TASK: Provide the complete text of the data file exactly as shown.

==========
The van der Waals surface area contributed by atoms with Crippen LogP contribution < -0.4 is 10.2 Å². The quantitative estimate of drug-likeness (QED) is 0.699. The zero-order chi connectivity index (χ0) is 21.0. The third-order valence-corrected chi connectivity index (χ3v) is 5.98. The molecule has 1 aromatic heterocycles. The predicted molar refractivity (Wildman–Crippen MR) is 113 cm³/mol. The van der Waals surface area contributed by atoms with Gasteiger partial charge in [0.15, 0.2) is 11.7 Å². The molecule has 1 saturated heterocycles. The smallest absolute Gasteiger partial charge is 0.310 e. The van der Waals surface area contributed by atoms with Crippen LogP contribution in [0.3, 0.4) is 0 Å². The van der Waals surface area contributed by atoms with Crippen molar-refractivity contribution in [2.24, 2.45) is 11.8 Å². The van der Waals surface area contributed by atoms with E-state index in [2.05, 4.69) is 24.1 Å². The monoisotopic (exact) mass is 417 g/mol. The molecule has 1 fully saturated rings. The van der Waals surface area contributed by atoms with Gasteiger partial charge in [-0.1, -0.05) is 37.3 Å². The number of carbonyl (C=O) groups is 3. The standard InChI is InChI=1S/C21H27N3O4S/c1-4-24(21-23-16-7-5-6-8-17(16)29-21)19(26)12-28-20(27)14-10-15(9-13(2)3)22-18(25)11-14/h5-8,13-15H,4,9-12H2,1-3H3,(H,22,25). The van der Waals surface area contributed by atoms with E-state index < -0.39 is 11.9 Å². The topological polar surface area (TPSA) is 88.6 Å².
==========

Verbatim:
The van der Waals surface area contributed by atoms with Crippen LogP contribution < -0.4 is 10.2 Å². The quantitative estimate of drug-likeness (QED) is 0.699. The zero-order chi connectivity index (χ0) is 21.0. The third-order valence-corrected chi connectivity index (χ3v) is 5.98. The molecule has 1 aromatic heterocycles. The predicted molar refractivity (Wildman–Crippen MR) is 113 cm³/mol. The van der Waals surface area contributed by atoms with Gasteiger partial charge in [0.15, 0.2) is 11.7 Å². The molecule has 1 saturated heterocycles. The smallest absolute Gasteiger partial charge is 0.310 e. The van der Waals surface area contributed by atoms with Crippen LogP contribution in [0.3, 0.4) is 0 Å². The van der Waals surface area contributed by atoms with Crippen molar-refractivity contribution in [2.24, 2.45) is 11.8 Å². The van der Waals surface area contributed by atoms with E-state index in [2.05, 4.69) is 24.1 Å². The monoisotopic (exact) mass is 417 g/mol. The molecule has 1 fully saturated rings. The van der Waals surface area contributed by atoms with Gasteiger partial charge in [-0.1, -0.05) is 37.3 Å². The number of carbonyl (C=O) groups is 3. The standard InChI is InChI=1S/C21H27N3O4S/c1-4-24(21-23-16-7-5-6-8-17(16)29-21)19(26)12-28-20(27)14-10-15(9-13(2)3)22-18(25)11-14/h5-8,13-15H,4,9-12H2,1-3H3,(H,22,25). The van der Waals surface area contributed by atoms with E-state index < -0.39 is 11.9 Å². The topological polar surface area (TPSA) is 88.6 Å².